Which of these two alternatives will make America safer? The United States government will intercept communications from al Qaeda operatives overseas and their agents or enablers in the United States in the fastest, most efficient way possible, even if it means not obtaining a warrant beforehand. Or, if the government wants to intercept phone calls or e-mails between al Qaeda operatives overseas and their agents or enablers on American soil, government lawyers will have to spend hours, days, perhaps even weeks compiling legal arguments and factual evidence of the kind and quality that would hold up in court should any of the parties ever later be charged with a crime in U.S. courts.
When all is said and done in the debate over the National Security Agency’s (NSA) surveillance program, these are the choices, which became clear if you were listening carefully to the hearings before the Senate Judiciary Committee this week. The first option describes what the president has directed the NSA to do. The second option is what the Foreign Intelligence Surveillance Act requires (although the administration claims FISA is not the last word on the president’s authority).
Democrats ought to be concerned by polls that show most Americans want the government to intercept al Qaeda communications, even — perhaps especially — those involving persons living here, as were all of the 9/11 attackers before they flew airplanes into our buildings. Maybe this explains why some Democrats are talking about amending FISA to allow the NSA program rather than impeaching the president — which would certainly be a legitimate course of action if they truly believed he was recklessly and purposely disobeying the law. Sen. Leahy argued at the hearings that "We all agree that if you have al Qaeda terrorists calling, we should be wiretapping them." Of course he went on to say that "instead of doing what the president has the authority to do legally, he decided to do it illegally without safeguards." Yet the senator doesn’t seem interested in drawing up articles of impeachment, but instead almost pleaded with the administration to propose new legislation to fix what he considers the problem.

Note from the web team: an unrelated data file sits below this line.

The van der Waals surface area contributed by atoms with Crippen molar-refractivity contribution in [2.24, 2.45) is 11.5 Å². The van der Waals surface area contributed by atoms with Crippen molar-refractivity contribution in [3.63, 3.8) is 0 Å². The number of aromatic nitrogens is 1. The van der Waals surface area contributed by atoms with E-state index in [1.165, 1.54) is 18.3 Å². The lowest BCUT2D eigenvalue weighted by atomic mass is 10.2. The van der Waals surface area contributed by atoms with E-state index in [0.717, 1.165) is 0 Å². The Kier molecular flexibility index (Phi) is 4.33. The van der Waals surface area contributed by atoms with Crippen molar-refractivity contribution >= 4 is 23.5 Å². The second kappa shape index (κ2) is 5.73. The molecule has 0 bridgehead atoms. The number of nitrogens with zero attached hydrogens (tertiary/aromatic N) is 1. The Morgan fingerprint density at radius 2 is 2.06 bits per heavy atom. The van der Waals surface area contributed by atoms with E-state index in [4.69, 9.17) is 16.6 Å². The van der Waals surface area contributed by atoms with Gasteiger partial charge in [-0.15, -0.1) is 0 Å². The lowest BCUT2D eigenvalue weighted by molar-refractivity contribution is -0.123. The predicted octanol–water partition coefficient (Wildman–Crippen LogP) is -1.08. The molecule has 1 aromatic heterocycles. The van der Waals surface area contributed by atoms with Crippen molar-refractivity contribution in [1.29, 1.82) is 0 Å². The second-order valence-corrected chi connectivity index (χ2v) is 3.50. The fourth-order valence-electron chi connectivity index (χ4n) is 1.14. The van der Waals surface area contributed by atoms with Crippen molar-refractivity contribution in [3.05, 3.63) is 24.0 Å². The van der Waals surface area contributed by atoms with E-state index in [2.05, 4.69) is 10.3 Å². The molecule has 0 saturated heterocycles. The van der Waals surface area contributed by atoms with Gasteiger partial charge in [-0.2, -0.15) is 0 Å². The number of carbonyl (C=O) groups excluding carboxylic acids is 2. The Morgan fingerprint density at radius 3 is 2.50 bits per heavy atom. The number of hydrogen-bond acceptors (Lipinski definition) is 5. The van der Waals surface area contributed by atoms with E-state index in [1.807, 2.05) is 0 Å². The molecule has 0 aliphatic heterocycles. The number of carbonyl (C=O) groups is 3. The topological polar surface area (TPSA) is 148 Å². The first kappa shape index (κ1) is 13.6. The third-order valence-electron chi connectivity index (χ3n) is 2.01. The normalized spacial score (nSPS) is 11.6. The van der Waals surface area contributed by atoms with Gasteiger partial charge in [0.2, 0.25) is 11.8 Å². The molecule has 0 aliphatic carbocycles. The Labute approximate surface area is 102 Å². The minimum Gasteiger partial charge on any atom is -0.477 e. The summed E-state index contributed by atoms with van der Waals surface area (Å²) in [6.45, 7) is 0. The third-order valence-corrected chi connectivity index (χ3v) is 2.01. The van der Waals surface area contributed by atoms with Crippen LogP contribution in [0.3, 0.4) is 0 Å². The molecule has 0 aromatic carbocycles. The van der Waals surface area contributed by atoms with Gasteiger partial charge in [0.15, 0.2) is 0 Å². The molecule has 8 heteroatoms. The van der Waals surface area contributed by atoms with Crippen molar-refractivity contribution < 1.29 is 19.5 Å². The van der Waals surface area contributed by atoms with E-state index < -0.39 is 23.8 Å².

Unless you are a confirmed Bush hater — and they seem to be legion these days, thanks in large part to the irresponsible rhetoric of Congressional Democrats — it is simply irrational to believe that the president’s purpose is to flout the law through this program, much less spy on ordinary Americans. We are at war, something Osama bin Laden and Ayman al Zawahiri understand, even if Ted Kennedy and Pat Leahy appear not always fully to comprehend the fact. Congress has authorized the president, in his constitutional role as commander in chief, to use "all necessary and appropriate force against those nations, organizations, or persons he determines planned, authorized, committed, or aided the terrorist attacks" of Sept. 11, 2001, in order to prevent "any future acts of international terrorism against the United States." As Attorney General Alberto Gonzales testified this week, it flies in the face of reason to assume this means the president can order bullets and missiles fired at al Qaeda but cannot direct the NSA to listen in on al Qaeda phone calls or intercept their e-mails.
Opponents of the NSA program dressed up their criticisms in constitutional and legal jargon, but the battle is really over turf. All the Democrats on the committee and at least two of the Republicans (Chairman Arlen Specter and Sen. Lindsey Graham) seem as concerned about protecting Congressional prerogatives as they do the American people. They want the president to come to Capitol Hill, hat in hand, to seek permission to do what the administration argues the Constitution already permits. So far, the administration is standing firm, which is the proper course. If Congress insists on encroaching on the president’s authority, it should be tested in the courts — which have pretty consistently sided with the administration in previous challenges to his authority on similar matters.
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